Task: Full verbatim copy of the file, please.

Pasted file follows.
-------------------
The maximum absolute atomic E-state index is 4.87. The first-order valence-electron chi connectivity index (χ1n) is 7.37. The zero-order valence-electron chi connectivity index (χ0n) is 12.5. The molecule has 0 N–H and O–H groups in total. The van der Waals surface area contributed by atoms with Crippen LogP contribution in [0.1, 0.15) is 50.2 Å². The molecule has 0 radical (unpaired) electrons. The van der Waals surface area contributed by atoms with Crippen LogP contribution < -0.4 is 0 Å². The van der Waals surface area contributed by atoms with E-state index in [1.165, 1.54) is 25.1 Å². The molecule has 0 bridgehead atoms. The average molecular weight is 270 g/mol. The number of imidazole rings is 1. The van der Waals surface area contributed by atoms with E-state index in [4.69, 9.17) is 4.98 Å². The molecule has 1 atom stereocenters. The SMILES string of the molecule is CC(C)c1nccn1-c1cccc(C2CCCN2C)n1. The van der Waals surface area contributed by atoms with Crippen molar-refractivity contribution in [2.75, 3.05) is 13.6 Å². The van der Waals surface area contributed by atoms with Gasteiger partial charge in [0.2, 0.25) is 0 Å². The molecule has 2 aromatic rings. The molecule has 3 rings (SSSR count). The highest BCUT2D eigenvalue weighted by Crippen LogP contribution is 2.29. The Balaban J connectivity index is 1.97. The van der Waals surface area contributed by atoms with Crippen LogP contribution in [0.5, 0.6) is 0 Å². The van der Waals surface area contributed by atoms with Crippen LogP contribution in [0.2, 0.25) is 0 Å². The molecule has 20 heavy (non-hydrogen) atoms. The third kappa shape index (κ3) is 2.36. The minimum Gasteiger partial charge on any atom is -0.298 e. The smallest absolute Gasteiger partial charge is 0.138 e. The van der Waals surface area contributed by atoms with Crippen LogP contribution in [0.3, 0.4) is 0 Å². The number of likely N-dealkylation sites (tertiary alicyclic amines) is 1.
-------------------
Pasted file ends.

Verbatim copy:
The maximum absolute atomic E-state index is 4.87. The first-order valence-electron chi connectivity index (χ1n) is 7.37. The zero-order valence-electron chi connectivity index (χ0n) is 12.5. The molecule has 0 N–H and O–H groups in total. The van der Waals surface area contributed by atoms with Crippen LogP contribution in [0.1, 0.15) is 50.2 Å². The molecule has 0 radical (unpaired) electrons. The van der Waals surface area contributed by atoms with Crippen LogP contribution < -0.4 is 0 Å². The van der Waals surface area contributed by atoms with E-state index in [1.165, 1.54) is 25.1 Å². The molecule has 0 bridgehead atoms. The average molecular weight is 270 g/mol. The number of imidazole rings is 1. The van der Waals surface area contributed by atoms with E-state index in [4.69, 9.17) is 4.98 Å². The molecule has 1 atom stereocenters. The SMILES string of the molecule is CC(C)c1nccn1-c1cccc(C2CCCN2C)n1. The van der Waals surface area contributed by atoms with Crippen molar-refractivity contribution in [2.75, 3.05) is 13.6 Å². The van der Waals surface area contributed by atoms with Gasteiger partial charge in [0.2, 0.25) is 0 Å². The molecule has 2 aromatic rings. The molecule has 3 rings (SSSR count). The highest BCUT2D eigenvalue weighted by Crippen LogP contribution is 2.29. The Balaban J connectivity index is 1.97. The van der Waals surface area contributed by atoms with Crippen LogP contribution in [0.5, 0.6) is 0 Å². The van der Waals surface area contributed by atoms with Crippen LogP contribution in [0.2, 0.25) is 0 Å². The molecule has 20 heavy (non-hydrogen) atoms. The third kappa shape index (κ3) is 2.36. The minimum Gasteiger partial charge on any atom is -0.298 e. The smallest absolute Gasteiger partial charge is 0.138 e. The van der Waals surface area contributed by atoms with Crippen LogP contribution in [0.3, 0.4) is 0 Å². The number of likely N-dealkylation sites (tertiary alicyclic amines) is 1.